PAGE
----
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Post Publication Dynamics and Readership

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In my previous post, I briefly mentioned Ethan Perlstein’s two posts on publishing in the era of open science (part one and part two). I just wanted to quickly highlight something that I haven’t paid much attention to, but perhaps should have, regarding the importance of post publication. In his post, Perlstein mentions the ratio of HTML to PDF downloads, and how he used this as proxy for the quality of readership (i.e. expert, academic readers versus non-expert readers):

Some of you may be miffed by my appar­ent con­fla­tion of site traf­fic and read­er­ship. With­out more sophis­ti­cated ana­lyt­ics, I con­fess that it’s dif­fi­cult to gauge the back­ground of read­ers (sci­en­tists vs. non-scientists), or how much of the paper they’re actu­ally read­ing (abstract vs. full text). How­ever, the ratio of HTML views to PDF down­loads (HTML/PDF) may be infor­ma­tive here. After the ini­tial surge, HTML/PDF was 1 in 20 and remained there until the sec­ond surge, after which it fell to 1 in 30. If we assume that PDF down­loads are a proxy for “expert” read­er­ship, then the sec­ond surge diluted qual­ity read­er­ship. Con­versely, the third surge lifted the ratio to 1 in 15, with as many as 20% of read­ers, many of whom were pre­sum­ably aca­d­e­mics, on Day 29 choos­ing to down­load a PDF ver­sion of the paper.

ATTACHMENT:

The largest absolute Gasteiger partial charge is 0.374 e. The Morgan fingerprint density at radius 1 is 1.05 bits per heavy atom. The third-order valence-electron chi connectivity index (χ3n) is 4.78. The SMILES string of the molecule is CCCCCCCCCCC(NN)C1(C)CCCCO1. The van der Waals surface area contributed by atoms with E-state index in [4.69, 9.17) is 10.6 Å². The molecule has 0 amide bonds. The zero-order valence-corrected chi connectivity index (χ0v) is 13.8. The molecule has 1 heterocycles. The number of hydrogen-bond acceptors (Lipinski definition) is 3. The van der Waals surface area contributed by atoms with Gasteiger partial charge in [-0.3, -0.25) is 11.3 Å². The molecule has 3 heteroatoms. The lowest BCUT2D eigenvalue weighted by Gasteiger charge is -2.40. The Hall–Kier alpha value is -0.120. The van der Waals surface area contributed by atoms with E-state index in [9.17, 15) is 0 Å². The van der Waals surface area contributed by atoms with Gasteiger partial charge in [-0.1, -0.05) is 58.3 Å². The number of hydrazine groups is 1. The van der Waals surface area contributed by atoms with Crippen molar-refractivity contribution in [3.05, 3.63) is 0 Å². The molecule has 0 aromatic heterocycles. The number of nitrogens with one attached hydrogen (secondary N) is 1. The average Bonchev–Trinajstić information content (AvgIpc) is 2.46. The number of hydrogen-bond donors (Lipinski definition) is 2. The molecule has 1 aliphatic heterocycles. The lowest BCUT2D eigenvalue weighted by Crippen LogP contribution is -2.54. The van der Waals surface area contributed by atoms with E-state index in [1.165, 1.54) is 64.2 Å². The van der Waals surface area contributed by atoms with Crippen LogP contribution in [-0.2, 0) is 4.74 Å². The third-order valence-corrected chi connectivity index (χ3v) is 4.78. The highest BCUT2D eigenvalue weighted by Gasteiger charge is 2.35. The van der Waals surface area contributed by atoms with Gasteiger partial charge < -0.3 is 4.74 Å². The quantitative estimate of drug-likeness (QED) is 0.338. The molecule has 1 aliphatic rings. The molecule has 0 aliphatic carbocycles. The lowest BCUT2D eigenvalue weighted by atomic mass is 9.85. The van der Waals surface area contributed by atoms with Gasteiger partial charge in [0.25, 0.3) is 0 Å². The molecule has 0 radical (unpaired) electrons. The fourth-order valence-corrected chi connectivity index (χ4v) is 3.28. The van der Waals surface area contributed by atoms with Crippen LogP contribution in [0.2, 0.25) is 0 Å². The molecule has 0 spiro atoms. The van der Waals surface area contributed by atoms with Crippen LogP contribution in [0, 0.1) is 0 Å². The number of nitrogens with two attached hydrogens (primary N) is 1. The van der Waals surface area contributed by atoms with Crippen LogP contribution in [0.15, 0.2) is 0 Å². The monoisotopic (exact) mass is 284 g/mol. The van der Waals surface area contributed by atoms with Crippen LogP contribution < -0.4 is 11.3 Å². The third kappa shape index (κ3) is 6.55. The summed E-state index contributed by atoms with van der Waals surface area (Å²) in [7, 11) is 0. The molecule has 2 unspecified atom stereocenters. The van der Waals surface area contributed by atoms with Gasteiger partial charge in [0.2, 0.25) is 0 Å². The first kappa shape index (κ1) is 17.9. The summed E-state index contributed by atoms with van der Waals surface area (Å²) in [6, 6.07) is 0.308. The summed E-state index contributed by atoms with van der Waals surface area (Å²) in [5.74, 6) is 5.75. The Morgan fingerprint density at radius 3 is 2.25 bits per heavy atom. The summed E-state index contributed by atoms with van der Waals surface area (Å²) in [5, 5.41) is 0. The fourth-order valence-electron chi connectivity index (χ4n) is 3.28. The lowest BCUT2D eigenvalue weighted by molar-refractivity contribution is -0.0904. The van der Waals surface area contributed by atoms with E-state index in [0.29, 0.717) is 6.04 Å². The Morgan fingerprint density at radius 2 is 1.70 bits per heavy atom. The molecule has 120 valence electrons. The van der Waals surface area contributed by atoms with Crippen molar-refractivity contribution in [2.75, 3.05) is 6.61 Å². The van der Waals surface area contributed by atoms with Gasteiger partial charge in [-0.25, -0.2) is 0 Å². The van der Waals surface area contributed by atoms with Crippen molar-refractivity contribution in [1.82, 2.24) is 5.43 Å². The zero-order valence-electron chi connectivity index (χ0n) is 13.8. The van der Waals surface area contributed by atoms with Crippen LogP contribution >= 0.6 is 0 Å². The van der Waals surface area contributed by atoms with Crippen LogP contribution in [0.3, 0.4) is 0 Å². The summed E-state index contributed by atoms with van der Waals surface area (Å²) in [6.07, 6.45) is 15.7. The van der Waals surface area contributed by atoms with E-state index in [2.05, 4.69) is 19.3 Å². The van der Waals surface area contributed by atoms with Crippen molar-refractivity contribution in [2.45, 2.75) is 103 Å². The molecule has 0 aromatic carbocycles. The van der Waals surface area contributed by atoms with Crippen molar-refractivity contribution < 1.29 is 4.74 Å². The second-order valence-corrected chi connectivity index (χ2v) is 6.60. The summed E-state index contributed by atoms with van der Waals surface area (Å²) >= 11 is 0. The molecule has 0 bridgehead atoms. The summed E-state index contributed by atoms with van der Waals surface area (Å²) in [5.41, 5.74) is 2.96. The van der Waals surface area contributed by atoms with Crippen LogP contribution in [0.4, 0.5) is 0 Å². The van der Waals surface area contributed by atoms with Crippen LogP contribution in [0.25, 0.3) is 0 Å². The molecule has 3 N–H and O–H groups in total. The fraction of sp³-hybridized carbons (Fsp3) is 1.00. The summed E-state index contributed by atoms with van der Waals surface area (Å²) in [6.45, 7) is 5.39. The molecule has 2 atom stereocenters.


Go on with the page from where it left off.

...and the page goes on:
It certainly rings true for me that I only download the PDFs of papers I intend on referencing and making use of on more than one occasion. Still, my intentions sometimes verge on the side of completely unrealistic and I’ll download a large number of PDFs that don’t survive past a cursory glance. I guess, for me at least, there is a stronger driving motivation behind my downloading of PDFs: the cluttered design of HTML pages for many journals simply drives me insane. Rather than any in-built preference for reading in PDF, the need to get away from the HTML page is more than enough motivation for me to download a small document. Still, with better online reading and annotating tools being just around the corner, I wonder how long this variable will hold as a viable proxy?

In short, I certainly think more research needs to be done into readership, with one aim being to develop metrics that accurately capture expert and non-expert audiences.

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  1. Thanks for highlighting my posts!

    I agree that there’s nothing intrinsically casual about the HTML viewing experience and that it’s all in the execution, which invariably sucks when it comes to most journals as you rightly point out.

    In a Web > 2.0 world we’ll look back with amusement on the quaint ritual of downloading PDFs.

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